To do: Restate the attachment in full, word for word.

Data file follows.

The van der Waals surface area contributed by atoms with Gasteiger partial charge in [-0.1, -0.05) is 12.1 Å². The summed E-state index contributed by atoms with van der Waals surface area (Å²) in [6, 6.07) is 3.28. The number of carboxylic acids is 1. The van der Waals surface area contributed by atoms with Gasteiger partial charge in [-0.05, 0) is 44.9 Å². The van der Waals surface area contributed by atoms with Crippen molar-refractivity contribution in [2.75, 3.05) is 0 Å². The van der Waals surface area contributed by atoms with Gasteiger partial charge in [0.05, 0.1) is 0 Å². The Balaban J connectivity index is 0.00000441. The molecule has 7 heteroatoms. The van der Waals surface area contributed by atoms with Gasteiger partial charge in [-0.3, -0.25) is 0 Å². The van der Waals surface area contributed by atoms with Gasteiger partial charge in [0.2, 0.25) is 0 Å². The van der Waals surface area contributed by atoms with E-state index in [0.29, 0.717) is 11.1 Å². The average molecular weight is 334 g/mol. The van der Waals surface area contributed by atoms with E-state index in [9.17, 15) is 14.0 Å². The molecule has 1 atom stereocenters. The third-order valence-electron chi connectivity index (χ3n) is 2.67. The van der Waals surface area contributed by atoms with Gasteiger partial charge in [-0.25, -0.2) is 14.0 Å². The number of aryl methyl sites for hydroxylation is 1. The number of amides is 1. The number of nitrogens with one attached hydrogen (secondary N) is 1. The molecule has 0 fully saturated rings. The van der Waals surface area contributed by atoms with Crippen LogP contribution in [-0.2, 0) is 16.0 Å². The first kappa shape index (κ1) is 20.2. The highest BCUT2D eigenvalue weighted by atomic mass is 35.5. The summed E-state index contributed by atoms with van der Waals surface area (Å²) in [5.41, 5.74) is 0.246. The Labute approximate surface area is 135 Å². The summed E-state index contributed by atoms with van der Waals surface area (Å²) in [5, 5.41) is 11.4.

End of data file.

The van der Waals surface area contributed by atoms with Gasteiger partial charge in [-0.1, -0.05) is 12.1 Å². The summed E-state index contributed by atoms with van der Waals surface area (Å²) in [6, 6.07) is 3.28. The number of carboxylic acids is 1. The van der Waals surface area contributed by atoms with Gasteiger partial charge in [-0.05, 0) is 44.9 Å². The van der Waals surface area contributed by atoms with Crippen molar-refractivity contribution in [2.75, 3.05) is 0 Å². The van der Waals surface area contributed by atoms with Gasteiger partial charge in [0.05, 0.1) is 0 Å². The Balaban J connectivity index is 0.00000441. The molecule has 7 heteroatoms. The van der Waals surface area contributed by atoms with Gasteiger partial charge in [-0.3, -0.25) is 0 Å². The van der Waals surface area contributed by atoms with Gasteiger partial charge in [0.2, 0.25) is 0 Å². The van der Waals surface area contributed by atoms with E-state index in [0.29, 0.717) is 11.1 Å². The average molecular weight is 334 g/mol. The van der Waals surface area contributed by atoms with E-state index in [9.17, 15) is 14.0 Å². The molecule has 1 atom stereocenters. The third-order valence-electron chi connectivity index (χ3n) is 2.67. The van der Waals surface area contributed by atoms with Gasteiger partial charge in [-0.25, -0.2) is 14.0 Å². The number of aryl methyl sites for hydroxylation is 1. The number of amides is 1. The number of nitrogens with one attached hydrogen (secondary N) is 1. The molecule has 0 fully saturated rings. The van der Waals surface area contributed by atoms with Crippen LogP contribution in [-0.2, 0) is 16.0 Å². The first kappa shape index (κ1) is 20.2. The highest BCUT2D eigenvalue weighted by atomic mass is 35.5. The summed E-state index contributed by atoms with van der Waals surface area (Å²) in [5.41, 5.74) is 0.246. The Labute approximate surface area is 135 Å². The summed E-state index contributed by atoms with van der Waals surface area (Å²) in [5, 5.41) is 11.4.